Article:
More than 350 million people in the world suffer from depression, according to the World Health Organization. Even though you can’t and shouldn’t compare situations since no two are alike, a symptom everyone experiences is hopelessness that at times can be overwhelming. The anxiety that often comes without a warning can be physically and mentally draining, so you ask yourself: how do I get through this?
Most of us live in societies where it’s common to suppress our negative emotions, however, some cultures have a much more efficient approach. For example, Buddhists suggest to not ignore the negative emotions nor over-analyze them. Instead, just acknowledge them and give them your attention, that way you can make the feeling lessen or even disappear completely.
A lot of people use positive self-talk or repeating words when depression and anxiety strike. The repetition of certain words and phrases known as mantras work because they help you become consciously aware of what you’re doing and remind you what you want to do. The trick is finding the right one for you, so you can either create your own or use ones that have been around for hundreds of years.
In the book Harnessed: How Language and Music Mimicked Nature and Transformed Ape to Man, the author Mark Changizi, a neurobiologist, talks about how when we hear certain things, we visibly experience those events – per instance, how a scream instantly brings feelings of terror and alarm, or how the laugh of a baby makes us happy.
Mantra originated in the Sanskritic language, from the word manas, which means “mind,” and tra, which means “to transcend.” Mantras keep the mind occupied when chanting them, and as a result, you’re distracted from your worries. It’s not a silver bullet for depression and it’s not going to make it magically disappear, but it’s a great way to cope with anxiety and clear your mind. Even if you’re sceptical about it, you can’t know until you’ve tried it. Sit in a quiet place and close your eyes, repeat the words and get your mouth and tongue to learn the movement of the words. Be patient and focus on listening.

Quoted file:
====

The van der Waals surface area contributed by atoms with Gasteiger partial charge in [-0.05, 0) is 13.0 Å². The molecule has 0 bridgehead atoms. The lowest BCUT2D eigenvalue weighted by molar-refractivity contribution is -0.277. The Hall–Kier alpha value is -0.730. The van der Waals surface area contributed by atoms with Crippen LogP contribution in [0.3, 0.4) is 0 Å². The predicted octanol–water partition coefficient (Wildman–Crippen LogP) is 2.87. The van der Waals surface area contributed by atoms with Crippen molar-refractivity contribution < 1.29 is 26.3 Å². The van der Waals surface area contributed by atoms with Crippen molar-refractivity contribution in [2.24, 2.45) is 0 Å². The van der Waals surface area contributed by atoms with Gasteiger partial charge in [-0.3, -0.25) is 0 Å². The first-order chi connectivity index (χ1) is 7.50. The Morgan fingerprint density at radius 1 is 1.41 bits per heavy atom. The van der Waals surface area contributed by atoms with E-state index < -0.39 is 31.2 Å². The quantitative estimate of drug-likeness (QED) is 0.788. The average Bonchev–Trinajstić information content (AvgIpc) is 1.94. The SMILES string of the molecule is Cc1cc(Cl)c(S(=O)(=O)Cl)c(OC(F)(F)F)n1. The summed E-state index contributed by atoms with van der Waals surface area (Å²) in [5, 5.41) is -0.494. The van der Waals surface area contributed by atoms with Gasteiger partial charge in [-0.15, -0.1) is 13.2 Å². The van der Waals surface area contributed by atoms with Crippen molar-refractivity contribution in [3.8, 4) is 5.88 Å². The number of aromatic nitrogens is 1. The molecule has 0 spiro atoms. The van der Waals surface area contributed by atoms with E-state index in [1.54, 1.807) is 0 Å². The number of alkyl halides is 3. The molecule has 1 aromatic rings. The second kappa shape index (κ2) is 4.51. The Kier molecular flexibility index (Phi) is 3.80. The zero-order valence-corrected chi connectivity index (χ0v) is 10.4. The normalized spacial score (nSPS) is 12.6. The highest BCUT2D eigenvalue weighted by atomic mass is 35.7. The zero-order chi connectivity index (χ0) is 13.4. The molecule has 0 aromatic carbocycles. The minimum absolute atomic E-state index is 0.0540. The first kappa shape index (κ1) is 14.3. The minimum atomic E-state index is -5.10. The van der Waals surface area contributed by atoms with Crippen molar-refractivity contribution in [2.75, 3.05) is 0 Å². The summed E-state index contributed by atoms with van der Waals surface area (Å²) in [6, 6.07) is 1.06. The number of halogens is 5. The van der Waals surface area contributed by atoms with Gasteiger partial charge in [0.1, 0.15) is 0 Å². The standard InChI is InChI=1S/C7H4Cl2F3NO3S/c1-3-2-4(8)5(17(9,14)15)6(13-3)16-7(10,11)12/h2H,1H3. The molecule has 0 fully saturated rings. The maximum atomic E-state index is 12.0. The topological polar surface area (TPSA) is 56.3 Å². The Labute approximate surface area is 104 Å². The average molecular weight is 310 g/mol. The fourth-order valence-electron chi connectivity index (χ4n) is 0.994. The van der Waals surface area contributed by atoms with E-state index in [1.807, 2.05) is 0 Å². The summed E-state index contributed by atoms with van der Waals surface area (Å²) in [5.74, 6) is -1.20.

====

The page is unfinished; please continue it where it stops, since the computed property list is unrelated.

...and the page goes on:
To help you with your mantra experience, you can use apps such as, Affirmations – Inspired by Nature, Jinglow or Positivity with Andrew Johnson, which offer a range of positive affirmations that can help you combat negative thoughts.
1) I Will Get Better
Think about the life ahead of you, there’s so much to be happy for – good times with friends and family, learning new things, jobs and partners, amazing adventures waiting to be experienced. All feelings are temporary, and this too shall pass.
2) This Is a Moment of Suffering
If you didn’t encounter any type of tragedy or disappointment at a certain point in your life, what would shape you into the person you are today? We shouldn’t expect a perfect life, because there will always be ups and downs. However, we should take away something from every situation. From our low points we will gain strength and knowledge, and from our high points, we will learn how to be humble and happy.
3) Be Not Afraid
The feeling of fear is entirely made up in your mind, and if fear is only in your mind – you’re the person that can control it. When you learn to overcome what you fear, there will be nothing holding you back.
4) Face the Situation and Fight
Every time you avoid a fearful event, you just add another experience of failure to your weaknesses. You might feel discomfort while facing the situation, but it’s worthwhile if you keep in mind your long-term goals.
5) Just for Today
The fear of commitment can be overwhelming at times, and the voices in our heads may be telling us that we’ll have to give up a piece of our lives or our freedom. The phrase Just for Today takes the pressure off and makes the commitment more attainable.
6) Let It Go
Will over-thinking the situation make it any better? Will your worrying have a positive outcome or keep the bad thing away? Chances are, you’ll only feel worse, and the event you’re thinking about might not even occur in the future. In times of rumination, remember the simplest sentence – I’ll cross that bridge when I get to it.
7) There Is No Danger
Although the thoughts and feelings you’re having seem way too real, the brain is being tricked that you’re somehow in danger, but you actually aren’t. Focus on making the present better so your future can be anxiety free.
8) Learn From Mistakes and Move Ahead
Even though making mistakes isn’t fun, remember that each time you don’t succeed serves as a proof you’re pushing yourself to new limits, and each failure is a way to grow stronger and become better.